From a young age you were inspired by music. But were you ever drawn to a different career? Could we have seen Ashton Parson the dancer?
I actually wanted to go into broadcast journalism. I went to college for that initially when I moved to the city, but it just wasn’t for me. I was too passionate about music to focus on anything else. Ashton Parson the dancer does indeed exist after a glass of whiskey. I can hold my own out there on the dance floor for sure.
What was it like to move to New York on your own?
I visited NYC first when I was 16. It just always felt like home. I moved here when I was 17, and it just felt right to be here. I didn’t belong back home, I was too restricted. I remember I would just take the subway all over and get lost on purpose so I could learn my way around. I got up here, and on my first night in the city I went to the Lower East Side and did some open mics. I had waited so long to sing in the city so I just jumped right into it. By the time I was 18 I had a residency in TriBeCa.
Teaming up with Gordon Grody must have been a major breakthrough, but it must have also inspired some sort of validation within you. Did you feel like you finally achieved what you deserved?
When Gordon reached out to me I really didn’t think it through about how big of a deal it was. I remember the first day I went to his house and he told me to sing for him, and I did a James Morrison song. He was completely blown away and told me then that he could never charge me for a lesson. This man has worked with Lady GaGa, Alicia Keys, Luther Vandross, Billy Joel, etc. For him to say that really lit a fire within me, and boosted my confidence a lot. He helped me truly believe that I could do this.
What has working with Gordon taught you? Do you have bigger goals, bigger ideas?
Gordon is a brutally honest man, [Laughs] sometimes too honest. He will tell me I sound like s*** in a heartbeat; and sometimes you need that you know? He is always pushing me to be my absolute best. He brought out things in me that I had never been able to do before, and it was because of my own insecurities that I wasn’t doing these things. He really was that first person to push me and because of that I don’t doubt myself as much anymore. I learned that there are no limits to what I can do.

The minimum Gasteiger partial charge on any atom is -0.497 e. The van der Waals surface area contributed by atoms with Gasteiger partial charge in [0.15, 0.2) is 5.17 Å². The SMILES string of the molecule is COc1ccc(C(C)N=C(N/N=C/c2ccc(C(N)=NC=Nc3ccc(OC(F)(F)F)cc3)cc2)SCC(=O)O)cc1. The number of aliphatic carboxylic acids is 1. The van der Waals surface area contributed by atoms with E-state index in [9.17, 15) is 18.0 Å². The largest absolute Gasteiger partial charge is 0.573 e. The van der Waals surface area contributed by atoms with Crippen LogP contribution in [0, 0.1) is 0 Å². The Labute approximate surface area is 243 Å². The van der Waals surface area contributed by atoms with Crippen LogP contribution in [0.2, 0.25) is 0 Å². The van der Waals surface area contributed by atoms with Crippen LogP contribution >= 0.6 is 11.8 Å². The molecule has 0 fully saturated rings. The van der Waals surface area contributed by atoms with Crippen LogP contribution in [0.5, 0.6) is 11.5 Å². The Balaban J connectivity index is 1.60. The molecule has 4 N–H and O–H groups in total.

What is your idea of success? If you don’t have one, how will you know you’ve “made it”?
When I’m looking at the audience and they all know the words to my music, that’s going to feel great.
I find it interesting that you say you are drawn to your father’s appeal with women, and that it is your pursuit to understand it. What is it about the rolling stone that we love? That we want to be that small stop in their life before they move on?
It wasn’t so much my father’s appeal with women I was interested in as much as why they allow him to do the things he does, and continue to love him so unconditionally. He has made a life living off of women for years; and it just really is beyond me how he does that. But I guess he probably has a lot of stories to tell. [Laughs]
We know you are breaking out as a new artist, and your sound is awesome, it is complex as it is refined – almost like a young Elvis. What are some plans that you have for your career that we may not have expected?
Thank you for that Elvis comparison. He is really one of the artists we looked to when crafting my sound. It’s that old blues/rock feel with a bit of a soul and pop groove. As far as my career goes, the only solid plan I have is to be around for a very long time.
If you could team up with any artist right now, who would it be?
I would love to work with Lana Del Rey. Her vision is so concrete and the music and lyrics are totally as captivating as the aesthetic is. I would also like to do a track with my best friend Rye Rye; we’ve talked about it for so long but we have yet to get into the studio. That will happen soon. I secretly have an obsession with female rap.
Aidan Sakiri /Elite.